It was while I was feeling so ashamed of my own selfishness that I recalled a conversation I’d had with a friend earlier in the month …
She told me she had been spending a lot of time thinking about all the ways she and her husband were different and how sometimes (just sometimes) when they don’t go about things the same way it’s a little … um … irritating.
She said to me, ‘I don’t want to fight or argue with him. I don’t want that to be our marriage – arguing about little things that don’t matter. But how do I stop those little things from bothering me?’ And then she went on to explain how a Bible study she’d been doing provided her a philosophy that’s been helping her adjust her perspective. And not just her perspective in her marriage … oh no – she’s been applying this idea to every aspect of her life from dealing with business issues to her walk with the Lord. After I heard what she said, I decided to try it myself.
Less of me, more of You.
Less of me picking at all the things you’re doing differently than I do. Less of me worrying over little things that don’t matter in the great scheme of things. Less of me feeling like my problems are the only problems that matter anywhere. More of You. More of You talking and me listening. More of You trying to help and me recognizing that’s what you’re doing.
It’s so simple! So powerful. When we put others before ourselves and shift our perspective away from our own troubles, it’s just amazing how small our own problems begin to seem.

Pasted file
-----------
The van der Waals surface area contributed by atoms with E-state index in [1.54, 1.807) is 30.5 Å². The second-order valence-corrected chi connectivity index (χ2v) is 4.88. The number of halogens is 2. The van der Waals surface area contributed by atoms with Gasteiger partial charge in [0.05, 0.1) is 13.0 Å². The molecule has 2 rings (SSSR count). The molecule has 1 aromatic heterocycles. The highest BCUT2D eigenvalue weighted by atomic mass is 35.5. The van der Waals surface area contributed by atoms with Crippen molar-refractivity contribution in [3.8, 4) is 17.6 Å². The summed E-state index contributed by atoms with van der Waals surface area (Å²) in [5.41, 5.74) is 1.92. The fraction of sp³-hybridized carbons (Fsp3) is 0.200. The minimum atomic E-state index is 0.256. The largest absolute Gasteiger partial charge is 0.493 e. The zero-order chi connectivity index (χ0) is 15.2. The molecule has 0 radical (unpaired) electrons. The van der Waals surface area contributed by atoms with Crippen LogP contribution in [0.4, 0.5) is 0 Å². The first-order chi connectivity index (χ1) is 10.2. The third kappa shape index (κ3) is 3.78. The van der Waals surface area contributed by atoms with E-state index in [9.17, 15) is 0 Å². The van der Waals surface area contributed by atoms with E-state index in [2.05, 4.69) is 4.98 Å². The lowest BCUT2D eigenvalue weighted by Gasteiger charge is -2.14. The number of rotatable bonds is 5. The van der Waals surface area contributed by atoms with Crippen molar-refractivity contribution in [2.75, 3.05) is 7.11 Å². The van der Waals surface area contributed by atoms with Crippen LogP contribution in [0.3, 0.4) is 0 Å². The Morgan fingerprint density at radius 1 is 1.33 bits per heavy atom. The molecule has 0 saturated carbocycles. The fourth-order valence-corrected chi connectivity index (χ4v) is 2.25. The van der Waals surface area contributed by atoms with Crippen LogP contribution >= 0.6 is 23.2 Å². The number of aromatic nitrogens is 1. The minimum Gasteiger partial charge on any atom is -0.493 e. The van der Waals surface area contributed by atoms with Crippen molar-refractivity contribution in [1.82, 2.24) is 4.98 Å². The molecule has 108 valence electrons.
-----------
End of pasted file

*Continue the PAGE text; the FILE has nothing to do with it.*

That’s what happened to me the other morning … I began to think about my friends and their son; about another friend who had recently lost her father; another friend who was injured in a car accident and experiencing big financial problems. As my thoughts roamed over every person I know (and honestly, I don’t know that many people but it seems so many of them are really struggling right now) and the situations I knew many of them were dealing with, my own ‘stuff’ seemed so silly.
Examples of my lack of gratitude:
‘Waaahhh! I have to put gas in the tank of my car that runs really well and is in good shape and drive my perfectly healthy son to football practice in another town so he can play a game for fun with his friends.’ *Why am I not feeling so fortunate to have the cash to buy the gas? The reliable transportation? The opportunities for my son?
‘Oh, poor me! I’m so lucky to have enough money in the bank that I have to sit for a while and pay all my bills.’ *Again … I have money to pay my bills. Why am I complaining?
‘My life is so hard. I have beautiful, healthy children who I am teaching at home so I get to spend more time with them.’ *Seriously. I actually whined about being able to provide this kind of educational experience for our kids.
Can you believe my selfishness?? I sure couldn’t! I was awash with embarrassment. But the more I focused my thoughts and prayers on others, the better I felt. Lighter. More content. Grateful. So profoundly grateful.
So. My life is still extremely busy – for me. I’m just not a go-go-go Mama by nature and this is a struggle for me. But I’m focusing deliberately on what a blessing this is — I’m going outside my comfort zone to help my kids step outside their’s so they can grow Less of me and my inconvenience, more of them and their needs.
I’m sure there will still be many, many moments over the coming months and years where I get all caught up in my own drama and lose my perspective. But I’m working really hard at remembering ‘less of me, more of you’ every time I start getting wound up.
It’s a process, but one that I think is well worth going through. I want to be the person who is grateful for her life and all the things that are going on in it. I do not want to be the person who is known for constantly complaining about every little thing that isn’t going her way. Less of me. More of You. Try it, I think you’ll like it.
Love & Blessings,
That Farm Mama